GOP presidential campaigns meet, agree to modest demands for future debates

The Republican candidates who participated in the prime-time CNBC debate Wednesday.
(Image credit: Andrew Burton/Getty Images)

For more than two hours on Sunday evening, representatives from most of the Republican presidential campaigns met in a conference room at a Hilton in suburban Washington, D.C., to discuss how they can seize more control over the presidential debates. The meeting was hosted by the Ben Carson campaign and moderated by longtime Republican lawyer and fixer Ben Ginsberg. Afterward, Ginsberg, who has experience negotiating debates, phoned the Republican National Committee's new point man for debates, Chief Operation Officer Sean Cairncross — named late Sunday, in a shakeup seen as trying to appease the campaigns — with an outline of the campaigns' proposed changes.

After looking over a draft written up by Ginsberg on Monday, the campaigns will collectively send their demands to the networks by Tuesday evening. Some of the candidates came in with pretty elaborate suggestions, but the consensus list appears to include a two-hour time limit, opening and closing statements of at least 30 seconds for each candidate, pre-approval of on-screen graphics during the debate, no lightning rounds, earlier deadlines for getting the candidates the rules and format of the debate, and equal speaking time, according to Carson campaign manager Barry Bennett. The networks don't have to abide by the demands, and some candidates said they might boycott the debates if the requests aren't honored.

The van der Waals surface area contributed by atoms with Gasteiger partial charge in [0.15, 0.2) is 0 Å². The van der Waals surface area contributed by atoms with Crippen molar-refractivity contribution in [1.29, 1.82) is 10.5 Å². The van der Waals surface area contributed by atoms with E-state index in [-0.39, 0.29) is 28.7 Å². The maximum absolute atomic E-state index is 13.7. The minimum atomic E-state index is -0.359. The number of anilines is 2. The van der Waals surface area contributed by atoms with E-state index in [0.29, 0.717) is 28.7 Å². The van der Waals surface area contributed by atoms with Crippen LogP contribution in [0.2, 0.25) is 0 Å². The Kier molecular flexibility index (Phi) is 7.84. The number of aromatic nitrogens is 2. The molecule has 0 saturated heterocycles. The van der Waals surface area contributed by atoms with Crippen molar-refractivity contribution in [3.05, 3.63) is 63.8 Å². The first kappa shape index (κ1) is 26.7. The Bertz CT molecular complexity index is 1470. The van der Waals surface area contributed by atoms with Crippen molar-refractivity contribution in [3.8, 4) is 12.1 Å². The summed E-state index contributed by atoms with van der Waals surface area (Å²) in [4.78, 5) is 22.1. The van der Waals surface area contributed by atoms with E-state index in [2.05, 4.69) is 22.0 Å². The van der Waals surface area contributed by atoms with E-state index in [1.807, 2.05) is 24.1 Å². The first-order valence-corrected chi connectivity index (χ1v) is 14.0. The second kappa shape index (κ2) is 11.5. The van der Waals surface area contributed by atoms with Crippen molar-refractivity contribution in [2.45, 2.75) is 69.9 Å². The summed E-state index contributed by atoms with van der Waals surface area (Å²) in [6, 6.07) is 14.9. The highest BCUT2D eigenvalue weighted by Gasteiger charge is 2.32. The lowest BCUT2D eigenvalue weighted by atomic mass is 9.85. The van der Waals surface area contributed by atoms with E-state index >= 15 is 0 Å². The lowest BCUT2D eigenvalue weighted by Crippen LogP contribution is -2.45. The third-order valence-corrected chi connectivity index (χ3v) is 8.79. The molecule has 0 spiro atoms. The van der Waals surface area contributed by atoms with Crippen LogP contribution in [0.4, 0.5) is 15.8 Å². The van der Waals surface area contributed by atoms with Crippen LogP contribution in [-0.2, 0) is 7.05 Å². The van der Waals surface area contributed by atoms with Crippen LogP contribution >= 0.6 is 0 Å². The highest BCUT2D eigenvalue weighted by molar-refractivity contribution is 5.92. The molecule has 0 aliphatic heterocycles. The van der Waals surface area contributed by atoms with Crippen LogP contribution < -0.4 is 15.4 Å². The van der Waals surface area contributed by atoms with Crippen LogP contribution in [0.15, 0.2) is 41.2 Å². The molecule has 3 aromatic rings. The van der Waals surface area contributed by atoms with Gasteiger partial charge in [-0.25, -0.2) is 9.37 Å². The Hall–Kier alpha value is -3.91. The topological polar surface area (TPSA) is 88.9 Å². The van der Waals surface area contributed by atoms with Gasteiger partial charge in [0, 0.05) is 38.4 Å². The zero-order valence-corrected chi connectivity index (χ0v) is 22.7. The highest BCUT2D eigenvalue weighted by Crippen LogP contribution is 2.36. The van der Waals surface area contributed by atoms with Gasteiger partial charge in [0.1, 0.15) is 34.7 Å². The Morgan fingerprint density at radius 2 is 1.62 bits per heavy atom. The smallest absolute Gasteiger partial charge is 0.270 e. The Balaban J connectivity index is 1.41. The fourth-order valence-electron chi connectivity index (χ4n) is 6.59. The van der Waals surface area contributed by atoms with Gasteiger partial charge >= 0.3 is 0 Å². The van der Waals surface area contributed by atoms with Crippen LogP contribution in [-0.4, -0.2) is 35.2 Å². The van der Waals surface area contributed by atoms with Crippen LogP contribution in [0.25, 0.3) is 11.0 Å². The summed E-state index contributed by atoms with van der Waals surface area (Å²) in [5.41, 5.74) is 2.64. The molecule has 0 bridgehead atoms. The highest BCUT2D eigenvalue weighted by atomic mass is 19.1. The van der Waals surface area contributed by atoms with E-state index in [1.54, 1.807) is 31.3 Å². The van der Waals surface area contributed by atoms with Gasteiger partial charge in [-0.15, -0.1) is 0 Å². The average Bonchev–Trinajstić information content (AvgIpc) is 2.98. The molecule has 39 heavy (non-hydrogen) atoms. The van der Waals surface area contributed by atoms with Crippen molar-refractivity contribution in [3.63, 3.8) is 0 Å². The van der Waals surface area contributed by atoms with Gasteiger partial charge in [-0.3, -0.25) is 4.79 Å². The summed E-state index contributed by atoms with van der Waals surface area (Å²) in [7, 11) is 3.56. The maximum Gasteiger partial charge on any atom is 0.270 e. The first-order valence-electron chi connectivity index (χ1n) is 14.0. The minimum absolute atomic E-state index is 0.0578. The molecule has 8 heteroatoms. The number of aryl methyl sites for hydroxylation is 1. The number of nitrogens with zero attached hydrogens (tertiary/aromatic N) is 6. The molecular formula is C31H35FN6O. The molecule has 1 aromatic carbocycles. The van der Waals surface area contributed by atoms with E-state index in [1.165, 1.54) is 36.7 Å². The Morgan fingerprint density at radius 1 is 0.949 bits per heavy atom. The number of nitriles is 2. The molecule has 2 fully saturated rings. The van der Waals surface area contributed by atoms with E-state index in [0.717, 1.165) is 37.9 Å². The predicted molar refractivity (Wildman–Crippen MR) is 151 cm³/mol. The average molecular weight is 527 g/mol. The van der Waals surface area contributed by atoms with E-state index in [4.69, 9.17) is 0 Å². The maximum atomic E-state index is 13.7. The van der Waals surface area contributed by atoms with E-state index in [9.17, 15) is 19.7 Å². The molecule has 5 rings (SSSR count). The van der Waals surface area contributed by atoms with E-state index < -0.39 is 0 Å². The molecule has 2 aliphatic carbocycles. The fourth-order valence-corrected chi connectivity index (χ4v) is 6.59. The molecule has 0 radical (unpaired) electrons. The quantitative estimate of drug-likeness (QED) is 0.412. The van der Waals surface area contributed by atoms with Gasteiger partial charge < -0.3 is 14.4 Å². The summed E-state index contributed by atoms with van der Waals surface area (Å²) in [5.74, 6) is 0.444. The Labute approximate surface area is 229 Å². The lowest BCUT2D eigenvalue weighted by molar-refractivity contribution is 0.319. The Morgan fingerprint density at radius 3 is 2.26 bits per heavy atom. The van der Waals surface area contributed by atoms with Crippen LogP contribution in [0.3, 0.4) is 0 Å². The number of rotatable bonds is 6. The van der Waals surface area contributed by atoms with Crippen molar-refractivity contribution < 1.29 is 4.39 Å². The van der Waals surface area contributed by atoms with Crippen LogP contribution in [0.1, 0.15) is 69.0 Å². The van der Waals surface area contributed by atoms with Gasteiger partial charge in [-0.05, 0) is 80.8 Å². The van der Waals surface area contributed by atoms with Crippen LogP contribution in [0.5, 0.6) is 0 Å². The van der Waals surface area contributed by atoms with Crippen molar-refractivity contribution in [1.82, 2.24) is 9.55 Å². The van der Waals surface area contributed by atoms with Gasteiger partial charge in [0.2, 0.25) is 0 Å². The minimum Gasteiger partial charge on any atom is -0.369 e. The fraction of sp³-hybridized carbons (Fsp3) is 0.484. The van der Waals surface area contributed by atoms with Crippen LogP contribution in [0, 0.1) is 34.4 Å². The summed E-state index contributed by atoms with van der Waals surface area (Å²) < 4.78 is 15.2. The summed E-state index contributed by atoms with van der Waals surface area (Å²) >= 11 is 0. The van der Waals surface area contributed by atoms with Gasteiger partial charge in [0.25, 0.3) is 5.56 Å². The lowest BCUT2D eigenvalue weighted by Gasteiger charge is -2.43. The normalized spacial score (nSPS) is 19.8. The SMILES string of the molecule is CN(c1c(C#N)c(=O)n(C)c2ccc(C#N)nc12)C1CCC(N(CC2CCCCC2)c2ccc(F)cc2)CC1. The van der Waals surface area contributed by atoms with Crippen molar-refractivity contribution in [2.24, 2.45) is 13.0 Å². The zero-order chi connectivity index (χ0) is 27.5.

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Peter Weber, The Week US

Peter has worked as a news and culture writer and editor at The Week since the site's launch in 2008. He covers politics, world affairs, religion and cultural currents. His journalism career began as a copy editor at a financial newswire and has included editorial positions at The New York Times Magazine, Facts on File, and Oregon State University.